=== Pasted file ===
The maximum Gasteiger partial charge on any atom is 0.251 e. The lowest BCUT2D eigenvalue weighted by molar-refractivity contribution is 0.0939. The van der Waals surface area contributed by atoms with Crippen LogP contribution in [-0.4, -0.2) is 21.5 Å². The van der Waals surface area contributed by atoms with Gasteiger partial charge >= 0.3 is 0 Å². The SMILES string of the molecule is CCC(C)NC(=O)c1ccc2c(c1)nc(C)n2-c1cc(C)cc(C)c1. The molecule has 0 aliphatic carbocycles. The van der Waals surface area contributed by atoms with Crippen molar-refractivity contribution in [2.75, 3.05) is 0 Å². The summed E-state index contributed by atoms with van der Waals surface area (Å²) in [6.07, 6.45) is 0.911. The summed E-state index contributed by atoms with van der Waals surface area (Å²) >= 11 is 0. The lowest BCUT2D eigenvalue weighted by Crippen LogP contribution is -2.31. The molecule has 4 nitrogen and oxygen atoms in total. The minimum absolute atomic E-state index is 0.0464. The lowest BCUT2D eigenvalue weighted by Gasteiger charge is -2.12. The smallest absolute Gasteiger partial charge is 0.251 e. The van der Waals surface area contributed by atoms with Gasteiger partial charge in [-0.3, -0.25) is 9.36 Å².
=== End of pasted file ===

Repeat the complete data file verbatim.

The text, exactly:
The maximum Gasteiger partial charge on any atom is 0.251 e. The lowest BCUT2D eigenvalue weighted by molar-refractivity contribution is 0.0939. The van der Waals surface area contributed by atoms with Crippen LogP contribution in [-0.4, -0.2) is 21.5 Å². The van der Waals surface area contributed by atoms with Gasteiger partial charge >= 0.3 is 0 Å². The SMILES string of the molecule is CCC(C)NC(=O)c1ccc2c(c1)nc(C)n2-c1cc(C)cc(C)c1. The molecule has 0 aliphatic carbocycles. The van der Waals surface area contributed by atoms with Crippen molar-refractivity contribution in [2.75, 3.05) is 0 Å². The summed E-state index contributed by atoms with van der Waals surface area (Å²) in [6.07, 6.45) is 0.911. The summed E-state index contributed by atoms with van der Waals surface area (Å²) >= 11 is 0. The lowest BCUT2D eigenvalue weighted by Crippen LogP contribution is -2.31. The molecule has 4 nitrogen and oxygen atoms in total. The minimum absolute atomic E-state index is 0.0464. The lowest BCUT2D eigenvalue weighted by Gasteiger charge is -2.12. The smallest absolute Gasteiger partial charge is 0.251 e. The van der Waals surface area contributed by atoms with Gasteiger partial charge in [-0.3, -0.25) is 9.36 Å².